Pacific Scientific Service Bulletin SB 25-1111432, dated May 22, 
2007 (SB 25-1111432), Appendix 1, includes a list of these restraint 
system P/Ns.

(b) Unsafe Condition

    This AD defines the unsafe condition as a cracked rotary buckle 
handle, which could prevent a strap from releasing as intended when 
the buckle is rotated.

(c) Comments Due Date

    The FAA must receive comments on this SNPRM November 9, 2020.

(d) Compliance

    You are responsible for performing each action required by this 
AD within the specified compliance time unless it has already been 
accomplished prior to that time.

(e) Required Actions

    (1) Within 6 months, inspect the buckle handle for a crack. If 
the buckle handle is cracked, before further flight, remove the 
buckle as depicted in Figure 5 and by following the Procedures, 
paragraph 9, of SB 25-1111432, and replace it with an airworthy 
buckle, except you are not required to return the removed buckle to 
Pacific Scientific.
    (2) Within 12 months, measure the thickness of the buckle handle 
vane as depicted in Figure 3 of SB 25-1111432. If the handle vane 
thickness is 0.125 inch or greater, before further flight, remove 
the buckle from service and replace it with an airworthy buckle.
    (3) As of the effective date of this AD, do not install a buckle 
or a restraint system with a buckle, P/N 1111430 or 1111475, all 
dash numbers, with a handle vane thickness of 0.125 inch or greater 
on any airplane or helicopter.

(f) Alternative Methods of Compliance (AMOCs)

    (1) The Manager, International Validation Branch, FAA, may 
approve AMOCs for this AD. Send your proposal to: Kristi Bradley,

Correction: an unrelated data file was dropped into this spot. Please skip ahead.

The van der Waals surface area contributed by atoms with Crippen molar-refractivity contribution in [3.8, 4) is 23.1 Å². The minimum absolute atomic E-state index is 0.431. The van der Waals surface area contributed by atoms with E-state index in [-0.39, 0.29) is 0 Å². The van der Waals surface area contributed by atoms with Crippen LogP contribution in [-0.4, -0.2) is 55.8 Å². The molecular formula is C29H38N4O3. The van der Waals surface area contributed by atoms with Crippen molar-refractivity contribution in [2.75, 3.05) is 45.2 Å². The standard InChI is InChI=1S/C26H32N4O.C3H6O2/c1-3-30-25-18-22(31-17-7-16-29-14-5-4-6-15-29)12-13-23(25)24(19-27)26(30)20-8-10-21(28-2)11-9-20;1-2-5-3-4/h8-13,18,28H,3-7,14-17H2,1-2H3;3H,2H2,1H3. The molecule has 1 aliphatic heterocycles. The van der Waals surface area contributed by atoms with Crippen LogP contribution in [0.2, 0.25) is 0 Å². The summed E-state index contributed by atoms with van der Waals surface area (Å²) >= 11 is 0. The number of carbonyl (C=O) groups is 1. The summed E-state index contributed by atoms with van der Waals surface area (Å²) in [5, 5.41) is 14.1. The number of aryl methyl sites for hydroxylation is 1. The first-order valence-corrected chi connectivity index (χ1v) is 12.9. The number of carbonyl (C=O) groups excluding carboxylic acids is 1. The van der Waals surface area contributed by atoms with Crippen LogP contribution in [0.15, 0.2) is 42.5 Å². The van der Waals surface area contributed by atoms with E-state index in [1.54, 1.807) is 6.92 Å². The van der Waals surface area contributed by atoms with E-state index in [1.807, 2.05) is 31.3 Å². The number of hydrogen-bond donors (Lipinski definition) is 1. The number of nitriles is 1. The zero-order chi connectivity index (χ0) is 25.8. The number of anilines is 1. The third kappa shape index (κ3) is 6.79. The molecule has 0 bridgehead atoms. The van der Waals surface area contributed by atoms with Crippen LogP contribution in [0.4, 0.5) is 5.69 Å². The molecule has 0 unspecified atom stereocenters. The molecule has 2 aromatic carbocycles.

Aviation Safety Engineer, International Validation Branch, General 
Aviation and Rotorcraft Unit, FAA, 10101 Hillwood Pkwy., Fort Worth, 
TX 76177; telephone 817-222-5110; email [email protected].
    (2) For operations conducted under a 14 CFR part 119 operating 
certificate or under 14 CFR part 91, subpart K, the FAA suggests 
that you notify your principal inspector, or lacking a principal 
inspector, the manager of the local flight standards district office 
or certificate holding district office, before operating any 
aircraft complying with this AD through an AMOC.

(g) Additional Information

    The subject of this AD is addressed in European Aviation Safety 
Agency (now European Union Aviation Safety Agency) (EASA) AD No. 
2007-0256, dated September 19, 2007. You may view the EASA AD on the 
internet at https://www.regulations.gov in Docket No. FAA-2013-0752.

(h) Subject

    Joint Aircraft Service Component (JASC) Code: 2500, Cabin 
Equipment/Furnishings.

    Issued on September 14, 2020.
Lance T. Gant,
Director, Compliance & Airworthiness Division, Aircraft Certification 
Service.
[FR Doc. 2020-20624 Filed 9-23-20; 8:45 am]
BILLING CODE 4910-13-P